Earlier this month a spokeswoman for the Illinois Department of Corrections stated in an email response that the Sex Offender Treatment Program at Graham Correctional Center had not been discontinued,and assured us the program would continue.
But Chad Zumwalt, president for the American Federation of State, County and Municipal Employees (AFSCME) local 2856 at Graham, confirmed Thursday night that the program was indeed dismantled the last week in February.
The program was a special treatment group with 50 participating inmates housed together. It was taught and monitored by a psychologist.
Zumwalt says the participants in the group now simply spend their days like the rest of the prison population, rather than in counseling groups.
State Sen. Andy Manar (D-Staunton) has also confirmed that Spokeswoman Stacey Solano’s claims were not true, saying he is also aware the program has been halted.
“I met with Chad Zumwalt last week,” commented Manar, noting that even as a senator, he is given little information from IDOC regarding correctional facilities, including Graham CC, which is in his legislative district.
He says he is very concerned with the current situation within the Department of Corrections, noting he has been meeting with IDOC employees and has posed to them some very basic questions about what is happening behind the walls of the state prisons.
John Maki, executive director for the prison watchdog group the John Howard Association voiced concern over the ending of the Sex Offender Treatment Program, noting most sex offenders will ultimately be released back into the community, only now without the treatment and skills necessary to not re-offend.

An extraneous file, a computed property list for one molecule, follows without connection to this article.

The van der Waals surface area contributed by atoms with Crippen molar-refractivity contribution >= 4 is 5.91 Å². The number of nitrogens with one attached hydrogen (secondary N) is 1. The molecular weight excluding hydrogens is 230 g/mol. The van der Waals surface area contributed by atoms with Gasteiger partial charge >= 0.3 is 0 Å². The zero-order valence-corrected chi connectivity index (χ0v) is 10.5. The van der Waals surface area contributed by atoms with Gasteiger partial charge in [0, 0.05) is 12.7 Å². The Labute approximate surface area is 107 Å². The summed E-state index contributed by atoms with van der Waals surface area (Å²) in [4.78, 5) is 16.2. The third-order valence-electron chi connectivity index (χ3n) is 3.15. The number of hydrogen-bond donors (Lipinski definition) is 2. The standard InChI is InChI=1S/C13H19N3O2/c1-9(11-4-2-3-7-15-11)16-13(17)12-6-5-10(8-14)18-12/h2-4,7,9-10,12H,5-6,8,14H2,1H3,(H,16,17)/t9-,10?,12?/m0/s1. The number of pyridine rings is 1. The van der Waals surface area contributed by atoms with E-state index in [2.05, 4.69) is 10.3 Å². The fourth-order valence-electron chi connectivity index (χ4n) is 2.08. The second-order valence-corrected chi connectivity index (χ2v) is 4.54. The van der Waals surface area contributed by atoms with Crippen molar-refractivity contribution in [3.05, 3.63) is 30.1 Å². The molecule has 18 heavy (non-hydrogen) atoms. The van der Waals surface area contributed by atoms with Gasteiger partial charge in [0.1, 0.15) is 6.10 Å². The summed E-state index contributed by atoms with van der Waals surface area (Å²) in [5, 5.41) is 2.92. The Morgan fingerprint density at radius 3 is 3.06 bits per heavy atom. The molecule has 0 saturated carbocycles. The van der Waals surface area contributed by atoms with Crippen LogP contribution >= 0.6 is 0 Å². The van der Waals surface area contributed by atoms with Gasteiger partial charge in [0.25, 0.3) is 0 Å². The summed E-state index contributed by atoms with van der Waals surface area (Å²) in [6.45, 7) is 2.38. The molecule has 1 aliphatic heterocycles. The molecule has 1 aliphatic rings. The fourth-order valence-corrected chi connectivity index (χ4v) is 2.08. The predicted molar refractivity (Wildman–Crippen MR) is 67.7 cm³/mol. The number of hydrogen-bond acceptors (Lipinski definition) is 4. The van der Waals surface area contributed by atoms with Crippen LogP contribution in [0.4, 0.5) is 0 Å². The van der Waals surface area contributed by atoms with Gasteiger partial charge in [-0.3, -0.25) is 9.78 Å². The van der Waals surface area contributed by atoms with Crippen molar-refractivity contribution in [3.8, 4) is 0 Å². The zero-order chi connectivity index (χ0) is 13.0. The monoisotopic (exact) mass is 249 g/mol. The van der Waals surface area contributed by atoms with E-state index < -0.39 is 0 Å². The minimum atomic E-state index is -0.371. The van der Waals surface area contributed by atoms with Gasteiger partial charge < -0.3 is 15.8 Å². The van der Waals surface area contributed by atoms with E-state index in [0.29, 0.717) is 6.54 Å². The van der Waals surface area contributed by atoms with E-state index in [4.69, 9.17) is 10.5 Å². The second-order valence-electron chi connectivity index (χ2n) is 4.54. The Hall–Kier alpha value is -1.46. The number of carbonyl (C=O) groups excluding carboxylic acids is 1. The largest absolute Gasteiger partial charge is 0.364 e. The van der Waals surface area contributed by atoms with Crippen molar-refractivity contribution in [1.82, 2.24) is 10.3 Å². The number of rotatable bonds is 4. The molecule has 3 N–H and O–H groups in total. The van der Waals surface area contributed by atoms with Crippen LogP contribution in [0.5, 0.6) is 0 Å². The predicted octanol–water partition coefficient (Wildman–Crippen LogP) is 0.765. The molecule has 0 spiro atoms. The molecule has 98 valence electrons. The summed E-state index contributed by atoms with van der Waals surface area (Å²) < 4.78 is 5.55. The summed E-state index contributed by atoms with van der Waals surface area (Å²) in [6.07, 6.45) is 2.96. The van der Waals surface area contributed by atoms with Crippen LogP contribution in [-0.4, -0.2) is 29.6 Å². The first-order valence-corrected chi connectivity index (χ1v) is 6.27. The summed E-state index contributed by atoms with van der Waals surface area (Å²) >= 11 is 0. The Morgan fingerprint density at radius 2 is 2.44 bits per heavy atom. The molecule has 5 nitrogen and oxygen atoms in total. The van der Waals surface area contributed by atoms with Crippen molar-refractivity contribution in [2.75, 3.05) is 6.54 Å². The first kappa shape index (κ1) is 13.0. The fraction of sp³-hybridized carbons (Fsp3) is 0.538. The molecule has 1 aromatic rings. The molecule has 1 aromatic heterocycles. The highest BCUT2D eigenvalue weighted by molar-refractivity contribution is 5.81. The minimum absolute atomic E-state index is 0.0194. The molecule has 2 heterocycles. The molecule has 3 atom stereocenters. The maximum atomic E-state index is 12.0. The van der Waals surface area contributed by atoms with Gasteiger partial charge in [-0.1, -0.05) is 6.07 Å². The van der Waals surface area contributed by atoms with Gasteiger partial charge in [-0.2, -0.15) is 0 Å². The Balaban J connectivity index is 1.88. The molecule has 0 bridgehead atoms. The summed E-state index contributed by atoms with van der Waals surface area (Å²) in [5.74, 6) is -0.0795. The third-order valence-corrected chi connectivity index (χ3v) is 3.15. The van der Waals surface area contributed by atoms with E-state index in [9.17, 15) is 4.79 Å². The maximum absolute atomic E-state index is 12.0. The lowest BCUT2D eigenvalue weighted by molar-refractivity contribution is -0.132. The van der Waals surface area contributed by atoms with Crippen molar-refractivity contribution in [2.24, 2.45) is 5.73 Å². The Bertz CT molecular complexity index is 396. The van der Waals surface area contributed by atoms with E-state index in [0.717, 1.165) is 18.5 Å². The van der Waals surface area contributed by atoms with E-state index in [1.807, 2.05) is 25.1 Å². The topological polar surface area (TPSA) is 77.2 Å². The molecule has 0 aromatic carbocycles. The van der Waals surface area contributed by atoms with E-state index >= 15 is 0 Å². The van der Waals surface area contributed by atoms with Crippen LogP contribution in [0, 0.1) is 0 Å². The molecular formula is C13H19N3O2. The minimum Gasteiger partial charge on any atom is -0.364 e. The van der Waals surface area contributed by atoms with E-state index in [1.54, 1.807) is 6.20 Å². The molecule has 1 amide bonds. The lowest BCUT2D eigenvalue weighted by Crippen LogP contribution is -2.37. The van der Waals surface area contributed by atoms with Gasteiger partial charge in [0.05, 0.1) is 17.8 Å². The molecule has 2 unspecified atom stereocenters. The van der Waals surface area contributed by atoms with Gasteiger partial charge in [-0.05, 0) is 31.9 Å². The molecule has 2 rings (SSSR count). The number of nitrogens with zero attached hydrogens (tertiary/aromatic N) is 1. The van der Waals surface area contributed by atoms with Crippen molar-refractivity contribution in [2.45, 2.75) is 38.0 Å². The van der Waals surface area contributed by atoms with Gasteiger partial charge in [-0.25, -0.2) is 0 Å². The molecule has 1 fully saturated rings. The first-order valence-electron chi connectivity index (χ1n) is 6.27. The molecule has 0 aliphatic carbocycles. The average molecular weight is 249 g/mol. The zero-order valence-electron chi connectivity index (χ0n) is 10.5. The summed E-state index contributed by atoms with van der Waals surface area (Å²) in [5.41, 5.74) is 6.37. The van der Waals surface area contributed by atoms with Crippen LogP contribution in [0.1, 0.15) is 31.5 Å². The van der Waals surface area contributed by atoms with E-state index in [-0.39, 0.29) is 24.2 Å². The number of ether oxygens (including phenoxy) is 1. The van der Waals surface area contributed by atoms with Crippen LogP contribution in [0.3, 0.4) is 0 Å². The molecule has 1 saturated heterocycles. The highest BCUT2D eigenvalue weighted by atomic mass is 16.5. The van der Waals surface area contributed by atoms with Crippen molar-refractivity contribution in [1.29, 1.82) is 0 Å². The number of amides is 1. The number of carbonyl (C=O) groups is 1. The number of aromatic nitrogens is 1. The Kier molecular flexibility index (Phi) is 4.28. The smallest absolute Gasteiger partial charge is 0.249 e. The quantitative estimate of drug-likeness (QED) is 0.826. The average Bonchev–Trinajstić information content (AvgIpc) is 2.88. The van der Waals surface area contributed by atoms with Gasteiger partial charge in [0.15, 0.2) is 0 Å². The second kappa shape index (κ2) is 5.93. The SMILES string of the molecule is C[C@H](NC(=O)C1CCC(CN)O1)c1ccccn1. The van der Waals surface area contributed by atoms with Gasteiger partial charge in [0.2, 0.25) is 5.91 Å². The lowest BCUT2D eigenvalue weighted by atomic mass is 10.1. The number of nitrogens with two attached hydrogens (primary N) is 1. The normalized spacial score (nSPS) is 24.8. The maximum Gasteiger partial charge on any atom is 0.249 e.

Maki said the current state of Illinois corrections is that of a human warehouse, with few opportunities for rehabilitation of inmates before they are released back into society.
The closing of the program was reportedly due to not enough mental health professionals with a huge influx of mental health problematic inmates being moved into the facility.
Recently close to 100 additional inmates were moved into Graham, with existing inmates who have short terms left on their sentences moved into “dorm-style” housing in the facilities gymnasium.
Gym housed inmates receiving extra food portions
As a food services supervisor at the Hillsboro prison, Zumwalt says one way IDOC is trying to keep the inmates in the gym happy is by increasing their food portions beyond what the other inmates are receiving.
“We received a memo telling us the inmates in the gym are to get an additional half-portion serving of food,” he said, explaining that part of the reasoning is that the inmates living in the gym no longer have access to “hot pots” like other inmates and cannot prepare food purchased from commissary.
According to Zumwalt, the inmates housed in the gym lost all electronics they may have owned while housed in a cell, including the “hot pots.”
The gym, he notes, is not equipped with smoke detectors, something made clear from an incident last week when an inmate got water in an electrical box and it began to smoke. Without smoke detectors the hazard was not immediately noticed.
Manar says he is very concerned about the safety of both inmates and staff within the agency, adding that the gymnasiums are not built to house prisoners.
Aside from the fire code issue of not having smoke detectors in the gym, Zumwalt also noted a plumbing code issue, as code calls for only having 32 people per the plumbing capacity, but the facility now has approximately 100.
He says the prison has opened the staff locker room for showers, but because of the locker room’s location, the gym inmates have to go through the receiving and classification unit to get there.
With an operational capacity of 2,010 inmates, Graham is running about 100 people over capacity, says Zumwalt, the approximate number of inmates being housed in the gymnasium. He says to accommodate the additional inmates, the facility has added a “runners yard,” in which inmates are taken outside for recreation at 5:30 in the morning, requiring guards to maintain watch in the dark.
Manar says it is only “logical” at this time to believe the increase in violent incidents are being caused by what is currently happening within corrections, such as the closure of some facilities and the historic number of inmates being held in each facility.